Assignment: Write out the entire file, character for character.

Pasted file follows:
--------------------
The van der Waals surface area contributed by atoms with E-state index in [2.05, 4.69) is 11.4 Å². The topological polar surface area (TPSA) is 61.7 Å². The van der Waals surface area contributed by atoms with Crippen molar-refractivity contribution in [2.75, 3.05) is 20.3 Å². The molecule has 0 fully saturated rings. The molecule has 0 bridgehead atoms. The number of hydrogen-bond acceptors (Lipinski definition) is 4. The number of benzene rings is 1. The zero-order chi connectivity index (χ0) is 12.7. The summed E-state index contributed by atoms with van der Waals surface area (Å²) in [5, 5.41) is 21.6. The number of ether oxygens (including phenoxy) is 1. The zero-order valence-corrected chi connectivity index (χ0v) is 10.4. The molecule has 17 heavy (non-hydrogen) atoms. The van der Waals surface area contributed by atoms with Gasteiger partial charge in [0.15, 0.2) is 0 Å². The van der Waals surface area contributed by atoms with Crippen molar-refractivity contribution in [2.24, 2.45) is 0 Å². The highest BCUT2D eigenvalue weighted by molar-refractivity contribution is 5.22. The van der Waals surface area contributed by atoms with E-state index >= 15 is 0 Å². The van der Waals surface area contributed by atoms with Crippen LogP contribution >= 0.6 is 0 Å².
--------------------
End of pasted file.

The van der Waals surface area contributed by atoms with E-state index in [2.05, 4.69) is 11.4 Å². The topological polar surface area (TPSA) is 61.7 Å². The van der Waals surface area contributed by atoms with Crippen molar-refractivity contribution in [2.75, 3.05) is 20.3 Å². The molecule has 0 fully saturated rings. The molecule has 0 bridgehead atoms. The number of hydrogen-bond acceptors (Lipinski definition) is 4. The number of benzene rings is 1. The zero-order chi connectivity index (χ0) is 12.7. The summed E-state index contributed by atoms with van der Waals surface area (Å²) in [5, 5.41) is 21.6. The number of ether oxygens (including phenoxy) is 1. The zero-order valence-corrected chi connectivity index (χ0v) is 10.4. The molecule has 17 heavy (non-hydrogen) atoms. The van der Waals surface area contributed by atoms with Gasteiger partial charge in [0.15, 0.2) is 0 Å². The van der Waals surface area contributed by atoms with Crippen molar-refractivity contribution in [2.24, 2.45) is 0 Å². The highest BCUT2D eigenvalue weighted by molar-refractivity contribution is 5.22. The van der Waals surface area contributed by atoms with E-state index >= 15 is 0 Å². The van der Waals surface area contributed by atoms with Crippen LogP contribution >= 0.6 is 0 Å².